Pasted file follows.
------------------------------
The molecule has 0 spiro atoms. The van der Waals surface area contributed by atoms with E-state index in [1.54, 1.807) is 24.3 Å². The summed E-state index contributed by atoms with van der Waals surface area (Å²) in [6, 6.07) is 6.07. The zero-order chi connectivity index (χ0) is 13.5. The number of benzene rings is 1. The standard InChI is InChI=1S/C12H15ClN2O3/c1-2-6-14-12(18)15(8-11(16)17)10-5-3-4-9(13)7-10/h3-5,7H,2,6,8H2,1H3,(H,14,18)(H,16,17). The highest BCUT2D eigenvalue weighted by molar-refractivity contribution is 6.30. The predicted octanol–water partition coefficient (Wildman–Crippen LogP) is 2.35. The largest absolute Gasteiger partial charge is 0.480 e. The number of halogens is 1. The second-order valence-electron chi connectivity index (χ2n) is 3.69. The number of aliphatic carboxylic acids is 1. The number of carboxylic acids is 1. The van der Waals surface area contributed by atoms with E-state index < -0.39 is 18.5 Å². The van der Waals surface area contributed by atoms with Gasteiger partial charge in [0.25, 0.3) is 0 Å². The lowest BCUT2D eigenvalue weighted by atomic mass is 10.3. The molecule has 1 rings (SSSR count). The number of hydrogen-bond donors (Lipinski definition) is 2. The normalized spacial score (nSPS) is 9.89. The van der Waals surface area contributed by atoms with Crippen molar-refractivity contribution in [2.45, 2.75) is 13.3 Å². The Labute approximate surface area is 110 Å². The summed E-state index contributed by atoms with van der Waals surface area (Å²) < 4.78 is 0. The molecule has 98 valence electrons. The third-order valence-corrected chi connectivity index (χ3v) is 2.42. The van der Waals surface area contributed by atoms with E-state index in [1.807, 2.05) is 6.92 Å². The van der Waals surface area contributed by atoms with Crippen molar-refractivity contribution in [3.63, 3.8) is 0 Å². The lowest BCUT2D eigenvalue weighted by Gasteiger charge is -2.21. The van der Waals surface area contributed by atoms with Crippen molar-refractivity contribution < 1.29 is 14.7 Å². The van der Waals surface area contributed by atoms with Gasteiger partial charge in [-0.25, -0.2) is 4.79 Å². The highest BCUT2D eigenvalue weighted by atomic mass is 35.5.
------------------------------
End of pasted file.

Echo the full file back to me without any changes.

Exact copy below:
The molecule has 0 spiro atoms. The van der Waals surface area contributed by atoms with E-state index in [1.54, 1.807) is 24.3 Å². The summed E-state index contributed by atoms with van der Waals surface area (Å²) in [6, 6.07) is 6.07. The zero-order chi connectivity index (χ0) is 13.5. The number of benzene rings is 1. The standard InChI is InChI=1S/C12H15ClN2O3/c1-2-6-14-12(18)15(8-11(16)17)10-5-3-4-9(13)7-10/h3-5,7H,2,6,8H2,1H3,(H,14,18)(H,16,17). The highest BCUT2D eigenvalue weighted by molar-refractivity contribution is 6.30. The predicted octanol–water partition coefficient (Wildman–Crippen LogP) is 2.35. The largest absolute Gasteiger partial charge is 0.480 e. The number of halogens is 1. The second-order valence-electron chi connectivity index (χ2n) is 3.69. The number of aliphatic carboxylic acids is 1. The number of carboxylic acids is 1. The van der Waals surface area contributed by atoms with E-state index < -0.39 is 18.5 Å². The van der Waals surface area contributed by atoms with Gasteiger partial charge in [0.25, 0.3) is 0 Å². The lowest BCUT2D eigenvalue weighted by atomic mass is 10.3. The molecule has 1 rings (SSSR count). The number of hydrogen-bond donors (Lipinski definition) is 2. The normalized spacial score (nSPS) is 9.89. The van der Waals surface area contributed by atoms with Crippen molar-refractivity contribution in [2.45, 2.75) is 13.3 Å². The Labute approximate surface area is 110 Å². The summed E-state index contributed by atoms with van der Waals surface area (Å²) < 4.78 is 0. The molecule has 98 valence electrons. The third-order valence-corrected chi connectivity index (χ3v) is 2.42. The van der Waals surface area contributed by atoms with E-state index in [1.807, 2.05) is 6.92 Å². The van der Waals surface area contributed by atoms with Crippen molar-refractivity contribution in [3.63, 3.8) is 0 Å². The lowest BCUT2D eigenvalue weighted by Gasteiger charge is -2.21. The van der Waals surface area contributed by atoms with Crippen molar-refractivity contribution < 1.29 is 14.7 Å². The van der Waals surface area contributed by atoms with Gasteiger partial charge in [-0.25, -0.2) is 4.79 Å². The highest BCUT2D eigenvalue weighted by atomic mass is 35.5.